Puddle of land
They started coming soon after a woman on the island of North Ronaldsay mentioned her on a programme about island life shown on the telly. Mhari didn’t see the programme as she didn’t have a telly and was blind. That was part of the attraction, Mhari later realised. The more difficult it was to get to the island – and it was difficult, a boat would have to be charted from the mainland, and even then it was easily missed, little more than a puddle of land in the Atlantic and even locals said the island shapeshifted and sometimes disappeared – the more incomers felt a sense of purpose in simply arriving.
Everybody had left a long time ago. Loaded scant possessions into small boats and rowed South. Only Mhari’s mum and dad refused to go.
It was a narrow track between down to the beach, cliffs overhanging them like knuckled hands at prayer. Wind swept straight and made liquid curves and sometimes boats couldn’t berth, but for the time of the year it was easier.
‘Hi Billy,’ she shouted to the boatman. He was from Kirkwall and they’d chatted a few times.
He didn’t return her greeting. He was too busy helping his passenger disembark safely.
Billy’s father and his friends had once come in the same boat to take her away, had manhandled her on board. She’d jumped overboard, even though she couldn’t swim and they’d fished her out and had almost capsized themselves taking her back to the beach.
Cold rain blew into her face and she tried not to grind her teeth as she waited for the latest arrival to trudge up the marshy ground towards her. She knew they were always disappointed that she wasn’t older, that like them she wore waterproof clothing and wellies.
She listened to the wheeze in the latest visitor’s breathing, her stumbling steps. Billy behind her, herding her, like a sheep he might need to winch up to higher ground.
She had a pleasant enough voice for an English woman. ‘How did you know we were coming?’ She rested her hand on Mhari’s arm as she took a breather.
‘The birds told her,’ shouted Billy, laughing.
A gull swooped down between them and rose into an updraft of wind and hovered like a black-and-white kite at play.
Mhari knew that they called her the bird woman and Billy was mocking her. She smiled, finding the humour in his jibe. ‘Don’t listen to him.’ She took her visitor’s hand to guide her along the track. ‘It’s breeding season and the fulmars make a racket when they’re disturbed.’
‘Mind, Jill, you’ve no got long until the tide turns.’ His voice echoed in the rocks and boulders as he retreated towards the sound of swelling waves. ‘An I’m no staying the night.’
The roundhouse blackened by generations of peat fires which lay between the bay, hills, and clung, haphazardly, to a cliff seemed to reassure Mhari’s visitors of her authenticity. Jill crouched at every step and it had been a heavy task getting her up and inside. She had been glad to slump into a hard-backed, wooden seat beside the fire.
Mhari sat across from her and pushed the spindle holding the kettle across over the flames to make tea and listened for the pause, before her visitors began to speak. Because she was blind, they often assumed she was stupid and they could tell her anything and she would believe it. She didn’t mind. She’d lived on solid enough land for long enough and the wind took everything round the world at least once.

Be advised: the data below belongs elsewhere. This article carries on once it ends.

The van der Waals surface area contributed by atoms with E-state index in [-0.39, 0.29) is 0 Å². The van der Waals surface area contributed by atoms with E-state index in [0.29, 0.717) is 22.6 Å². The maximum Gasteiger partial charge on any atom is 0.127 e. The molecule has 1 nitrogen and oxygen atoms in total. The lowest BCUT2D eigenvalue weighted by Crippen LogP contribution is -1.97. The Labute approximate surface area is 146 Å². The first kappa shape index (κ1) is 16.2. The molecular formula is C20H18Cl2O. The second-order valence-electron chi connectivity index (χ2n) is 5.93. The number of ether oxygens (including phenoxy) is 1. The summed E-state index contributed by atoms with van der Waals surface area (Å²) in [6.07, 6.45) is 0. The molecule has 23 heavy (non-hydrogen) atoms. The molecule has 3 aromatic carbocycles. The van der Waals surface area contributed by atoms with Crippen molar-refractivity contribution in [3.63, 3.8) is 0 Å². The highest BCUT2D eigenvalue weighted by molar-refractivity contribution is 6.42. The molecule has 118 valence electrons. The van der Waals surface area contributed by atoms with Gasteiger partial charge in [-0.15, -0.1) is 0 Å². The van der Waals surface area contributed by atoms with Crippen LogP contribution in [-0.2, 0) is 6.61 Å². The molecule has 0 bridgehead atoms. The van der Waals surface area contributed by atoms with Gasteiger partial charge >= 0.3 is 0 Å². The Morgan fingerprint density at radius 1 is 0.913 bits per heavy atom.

‘I came here because my family were from these parts.’ Jill patted at her chest. ‘I need to know.’ Then she began weeping.
Mhari took her time making the tea and waited until Jill started sipping it before she asked. ‘Better?’
‘Sorry, I’ve no biscuits.’
A rustling sound as Jill searched her pockets, brought out a package wrapped in gaudy paper and held it out.
Mhari took her gift and held it up to her ear and shook it. ‘Thank you.’
Jill rifted and held a hand over her mouth. ‘Have you always been blind?’
‘No, I was born sighted, but I don’t remember it at all.’
‘What happened?’ Jill smacked her lips as she sipped her tea.
‘I was much loved. You need to understand that. I see you are with child as well. And it will be well. My mum’s firstborn died in the womb. Then her next born died before he drew breath. Each year she gave birth and the light went out of her. I was the seventh and the last. My father was a kind man and he couldn’t bear to see any living thing to suffer. Guillemots returning to the cliff often crash with exhaustion. One of them had broken its wing and he had mended it. It used to follow him about, swooping around his head. It lost its fear of man and followed him inside the house and took to waddling about and staining floor and tables with shit.’
Jill chuckled, good-naturedly, at that.
‘It perched on my crib, one morning, when my dad was out fishing and my mum was out collecting water and it leaned in, pecked my eyes out and ate them.’
Jill started and almost dropped her mug of tea. Catching it before it spilled. ‘That’s tragic, what did they do?’
Mhari sat a little straighter in her chair. ‘A storm’s coming soon. It’s in the air. You’ll need to leave soon. They taught me to love all things and to see without eyes.’
Jill licked at her lips and rubbed the girdles of fat over her belly. ‘Boy or girl?’
She pressed her lips together. ‘Will he be healthy?’
‘He’ll be as healthy as you.’ She turned her head towards the door and listened to the shifting, sifting wind beating against it and rubbed the curve of her own stomach.